John Robert Lewis Scholars will participate in the Congressional Civil Rights Pilgrimage and make two trips to Washington to connect with politicians and activists.
A sophomore at Louisiana State University is the state’s first participant in a national leadership program created by the Faith & Politics Institute of Washington, D.C.
Antavion “Tay” Moore of Ringgold will join nine other students from schools including Dartmouth College, the University of Southern California and Claflin University, as the second group of John Robert Lewis Scholars.
Rep. John Lewis (D-GA) speaks to the crowd at the Edmund Pettus Bridge crossing reenactment marking 55th anniversary of Selma’s Bloody Sunday on March 1, 2020 in Selma, Alabama.(Photo by Joe Raedle/Getty Images)
The program is named for the late civil rights icon and longtime Georgia congressman. It aims to build a nationwide network of emerging leaders to create change through the nonviolent philosophy of the American civil rights movement.
Moore said his great-grandparents instilled the principles of the civil rights movement in him. “Even though I didn’t physically experience it myself, I felt connected to that era,” he said.
Moore is an Ogden Honors College student studying political science and music. While still in high school, he earned two associate degrees from Bossier Parish Community College.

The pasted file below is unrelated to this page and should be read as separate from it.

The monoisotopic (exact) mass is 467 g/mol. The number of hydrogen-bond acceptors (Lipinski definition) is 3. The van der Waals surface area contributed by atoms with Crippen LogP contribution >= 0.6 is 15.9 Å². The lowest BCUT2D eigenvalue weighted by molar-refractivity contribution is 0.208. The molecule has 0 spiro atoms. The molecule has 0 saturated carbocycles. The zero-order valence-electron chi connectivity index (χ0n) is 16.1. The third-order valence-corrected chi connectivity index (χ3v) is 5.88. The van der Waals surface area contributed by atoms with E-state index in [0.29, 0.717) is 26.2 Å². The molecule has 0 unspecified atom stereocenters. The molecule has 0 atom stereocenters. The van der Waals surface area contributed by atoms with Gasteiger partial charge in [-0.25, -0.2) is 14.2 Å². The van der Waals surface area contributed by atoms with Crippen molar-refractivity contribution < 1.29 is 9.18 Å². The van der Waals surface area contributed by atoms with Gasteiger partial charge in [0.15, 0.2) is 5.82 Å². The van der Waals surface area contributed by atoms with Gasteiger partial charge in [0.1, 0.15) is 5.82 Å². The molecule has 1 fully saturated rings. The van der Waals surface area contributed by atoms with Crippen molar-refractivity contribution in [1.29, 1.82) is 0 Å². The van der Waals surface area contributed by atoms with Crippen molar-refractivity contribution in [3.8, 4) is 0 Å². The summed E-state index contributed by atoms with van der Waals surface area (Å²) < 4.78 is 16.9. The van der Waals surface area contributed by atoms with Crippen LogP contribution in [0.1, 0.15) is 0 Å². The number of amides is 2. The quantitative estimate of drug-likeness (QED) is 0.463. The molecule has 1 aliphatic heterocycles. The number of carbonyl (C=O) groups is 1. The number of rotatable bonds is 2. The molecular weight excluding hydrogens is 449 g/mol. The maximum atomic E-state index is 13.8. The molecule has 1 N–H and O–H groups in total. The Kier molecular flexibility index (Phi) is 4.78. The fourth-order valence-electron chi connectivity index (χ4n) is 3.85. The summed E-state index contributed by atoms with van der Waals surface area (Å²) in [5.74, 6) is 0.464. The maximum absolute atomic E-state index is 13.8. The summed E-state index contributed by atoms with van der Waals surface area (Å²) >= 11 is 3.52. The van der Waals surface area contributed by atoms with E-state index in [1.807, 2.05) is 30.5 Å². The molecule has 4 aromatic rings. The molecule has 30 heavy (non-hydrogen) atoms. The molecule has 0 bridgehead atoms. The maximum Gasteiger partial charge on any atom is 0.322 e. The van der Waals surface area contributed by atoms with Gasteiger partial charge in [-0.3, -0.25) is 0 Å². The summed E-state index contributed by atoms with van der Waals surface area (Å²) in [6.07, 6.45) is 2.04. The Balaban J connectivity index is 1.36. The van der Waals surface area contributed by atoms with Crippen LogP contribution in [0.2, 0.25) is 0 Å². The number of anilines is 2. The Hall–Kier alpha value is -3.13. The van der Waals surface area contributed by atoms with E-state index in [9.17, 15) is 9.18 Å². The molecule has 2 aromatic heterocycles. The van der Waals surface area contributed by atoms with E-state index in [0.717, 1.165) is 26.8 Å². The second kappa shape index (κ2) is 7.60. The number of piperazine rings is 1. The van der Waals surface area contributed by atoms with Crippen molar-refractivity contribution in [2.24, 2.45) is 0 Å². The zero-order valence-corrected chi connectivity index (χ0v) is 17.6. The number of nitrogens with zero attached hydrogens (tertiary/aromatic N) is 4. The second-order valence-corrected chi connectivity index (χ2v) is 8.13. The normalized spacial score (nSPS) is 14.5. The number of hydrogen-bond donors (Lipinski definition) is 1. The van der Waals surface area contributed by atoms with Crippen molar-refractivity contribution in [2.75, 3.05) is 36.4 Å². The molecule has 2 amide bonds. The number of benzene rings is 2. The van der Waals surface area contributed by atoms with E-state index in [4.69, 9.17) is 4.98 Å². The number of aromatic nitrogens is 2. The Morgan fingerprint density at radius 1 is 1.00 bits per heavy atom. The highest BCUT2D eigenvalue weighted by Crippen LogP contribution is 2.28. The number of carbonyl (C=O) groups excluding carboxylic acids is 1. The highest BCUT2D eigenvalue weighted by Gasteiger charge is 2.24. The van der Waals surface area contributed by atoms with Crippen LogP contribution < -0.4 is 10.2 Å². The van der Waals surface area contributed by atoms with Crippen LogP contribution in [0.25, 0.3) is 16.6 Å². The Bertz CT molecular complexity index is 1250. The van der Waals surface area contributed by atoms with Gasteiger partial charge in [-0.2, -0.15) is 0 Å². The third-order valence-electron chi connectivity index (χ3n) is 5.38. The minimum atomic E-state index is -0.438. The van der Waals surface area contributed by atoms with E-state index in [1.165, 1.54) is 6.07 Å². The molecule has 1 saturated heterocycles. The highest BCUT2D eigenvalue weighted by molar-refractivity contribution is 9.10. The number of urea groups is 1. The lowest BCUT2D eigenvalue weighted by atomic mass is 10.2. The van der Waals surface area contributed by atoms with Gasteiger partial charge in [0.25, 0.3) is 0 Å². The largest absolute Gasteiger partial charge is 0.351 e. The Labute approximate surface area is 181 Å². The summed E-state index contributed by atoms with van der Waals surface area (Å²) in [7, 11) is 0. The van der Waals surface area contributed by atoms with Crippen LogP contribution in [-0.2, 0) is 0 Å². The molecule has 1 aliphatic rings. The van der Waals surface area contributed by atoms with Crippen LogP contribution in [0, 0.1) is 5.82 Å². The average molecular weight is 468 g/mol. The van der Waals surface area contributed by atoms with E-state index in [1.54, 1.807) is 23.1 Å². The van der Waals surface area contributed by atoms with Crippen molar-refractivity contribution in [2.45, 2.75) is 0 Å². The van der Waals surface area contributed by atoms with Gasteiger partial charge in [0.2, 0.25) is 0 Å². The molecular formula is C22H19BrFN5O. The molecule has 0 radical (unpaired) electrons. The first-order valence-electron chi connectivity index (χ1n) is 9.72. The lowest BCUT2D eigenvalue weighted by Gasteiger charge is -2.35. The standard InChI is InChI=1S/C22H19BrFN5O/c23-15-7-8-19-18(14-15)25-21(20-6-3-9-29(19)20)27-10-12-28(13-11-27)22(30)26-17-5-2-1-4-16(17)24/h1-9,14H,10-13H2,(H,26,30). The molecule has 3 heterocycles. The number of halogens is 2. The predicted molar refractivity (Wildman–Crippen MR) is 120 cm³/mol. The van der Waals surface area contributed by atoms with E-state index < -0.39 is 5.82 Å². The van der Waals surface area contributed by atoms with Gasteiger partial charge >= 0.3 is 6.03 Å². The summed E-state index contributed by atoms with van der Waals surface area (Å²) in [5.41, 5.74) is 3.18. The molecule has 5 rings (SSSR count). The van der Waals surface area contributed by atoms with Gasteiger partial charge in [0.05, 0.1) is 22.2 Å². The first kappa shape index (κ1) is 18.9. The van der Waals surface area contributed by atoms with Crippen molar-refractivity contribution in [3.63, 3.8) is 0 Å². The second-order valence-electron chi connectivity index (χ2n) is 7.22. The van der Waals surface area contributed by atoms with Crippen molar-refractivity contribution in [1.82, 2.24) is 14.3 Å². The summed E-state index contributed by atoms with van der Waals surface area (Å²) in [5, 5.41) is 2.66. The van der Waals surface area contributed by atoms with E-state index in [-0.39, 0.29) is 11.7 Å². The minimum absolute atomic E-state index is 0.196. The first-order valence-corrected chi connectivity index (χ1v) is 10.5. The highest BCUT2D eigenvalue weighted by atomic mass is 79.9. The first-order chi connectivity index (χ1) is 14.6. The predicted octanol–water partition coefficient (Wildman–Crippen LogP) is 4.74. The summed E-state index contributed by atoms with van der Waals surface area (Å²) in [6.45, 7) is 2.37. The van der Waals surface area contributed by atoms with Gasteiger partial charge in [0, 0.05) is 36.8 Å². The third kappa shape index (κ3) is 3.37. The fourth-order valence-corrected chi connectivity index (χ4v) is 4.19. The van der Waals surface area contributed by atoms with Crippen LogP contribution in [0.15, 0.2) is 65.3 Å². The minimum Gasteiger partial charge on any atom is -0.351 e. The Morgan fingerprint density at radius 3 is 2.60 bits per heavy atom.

As a John Robert Lewis Scholar, Moore will participate in the Congressional Civil Rights Pilgrimage and make two trips to Washington to connect with representatives from national, state, and local governments, businesses and nonprofits engaged in social impact work. There also will be virtual sessions about racial, economic and social inequities, and each participant will have an oral history project.
“Throughout my life, my parents and pastor have always stressed the importance of showing faith through authentic service to my community,” Moore said.
He has served on the National 4-H Council Board of Trustees, National 4-H Young Alumni Advisory Committee and as LSU collegiate 4-H co-president. He is the music director of Full Gospel United Pentecostal Church in Baton Rouge.
Moore hopes to use his experiences and education to pursue a career in public service in Louisiana.
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